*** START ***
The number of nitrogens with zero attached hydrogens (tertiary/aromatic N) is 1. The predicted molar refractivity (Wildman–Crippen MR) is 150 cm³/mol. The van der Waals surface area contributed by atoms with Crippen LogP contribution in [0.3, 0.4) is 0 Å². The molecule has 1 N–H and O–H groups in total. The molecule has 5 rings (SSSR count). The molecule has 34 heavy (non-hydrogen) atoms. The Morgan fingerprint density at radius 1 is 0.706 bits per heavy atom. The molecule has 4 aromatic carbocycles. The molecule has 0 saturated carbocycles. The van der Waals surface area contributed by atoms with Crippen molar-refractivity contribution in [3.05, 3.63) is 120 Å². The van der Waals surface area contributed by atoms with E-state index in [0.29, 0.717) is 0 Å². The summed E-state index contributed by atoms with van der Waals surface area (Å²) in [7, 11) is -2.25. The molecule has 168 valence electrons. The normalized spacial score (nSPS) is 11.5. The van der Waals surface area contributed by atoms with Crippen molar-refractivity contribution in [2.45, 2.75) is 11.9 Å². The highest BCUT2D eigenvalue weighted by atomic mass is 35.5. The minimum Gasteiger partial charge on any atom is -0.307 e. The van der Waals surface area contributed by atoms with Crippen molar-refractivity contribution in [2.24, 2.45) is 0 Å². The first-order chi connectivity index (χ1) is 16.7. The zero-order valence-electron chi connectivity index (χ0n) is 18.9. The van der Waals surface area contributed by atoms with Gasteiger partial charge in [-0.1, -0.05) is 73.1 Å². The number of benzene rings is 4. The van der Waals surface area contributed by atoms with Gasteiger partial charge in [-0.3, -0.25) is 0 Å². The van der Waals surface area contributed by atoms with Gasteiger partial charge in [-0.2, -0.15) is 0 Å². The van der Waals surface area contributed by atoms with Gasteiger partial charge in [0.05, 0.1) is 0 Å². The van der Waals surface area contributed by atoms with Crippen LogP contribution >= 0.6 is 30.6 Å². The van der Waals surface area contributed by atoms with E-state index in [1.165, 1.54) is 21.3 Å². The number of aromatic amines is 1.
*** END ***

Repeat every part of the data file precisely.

The number of nitrogens with zero attached hydrogens (tertiary/aromatic N) is 1. The predicted molar refractivity (Wildman–Crippen MR) is 150 cm³/mol. The van der Waals surface area contributed by atoms with Crippen LogP contribution in [0.3, 0.4) is 0 Å². The molecule has 1 N–H and O–H groups in total. The molecule has 5 rings (SSSR count). The molecule has 34 heavy (non-hydrogen) atoms. The Morgan fingerprint density at radius 1 is 0.706 bits per heavy atom. The molecule has 4 aromatic carbocycles. The molecule has 0 saturated carbocycles. The van der Waals surface area contributed by atoms with Crippen molar-refractivity contribution in [3.05, 3.63) is 120 Å². The van der Waals surface area contributed by atoms with E-state index in [0.29, 0.717) is 0 Å². The summed E-state index contributed by atoms with van der Waals surface area (Å²) in [7, 11) is -2.25. The molecule has 168 valence electrons. The normalized spacial score (nSPS) is 11.5. The van der Waals surface area contributed by atoms with Crippen molar-refractivity contribution in [2.45, 2.75) is 11.9 Å². The highest BCUT2D eigenvalue weighted by atomic mass is 35.5. The minimum Gasteiger partial charge on any atom is -0.307 e. The van der Waals surface area contributed by atoms with Crippen molar-refractivity contribution in [2.24, 2.45) is 0 Å². The first-order chi connectivity index (χ1) is 16.7. The zero-order valence-electron chi connectivity index (χ0n) is 18.9. The van der Waals surface area contributed by atoms with Gasteiger partial charge in [-0.1, -0.05) is 73.1 Å². The number of benzene rings is 4. The van der Waals surface area contributed by atoms with Gasteiger partial charge in [-0.3, -0.25) is 0 Å². The van der Waals surface area contributed by atoms with Gasteiger partial charge in [-0.2, -0.15) is 0 Å². The van der Waals surface area contributed by atoms with Gasteiger partial charge in [0.05, 0.1) is 0 Å². The van der Waals surface area contributed by atoms with Crippen LogP contribution >= 0.6 is 30.6 Å². The van der Waals surface area contributed by atoms with E-state index in [1.165, 1.54) is 21.3 Å². The number of aromatic amines is 1.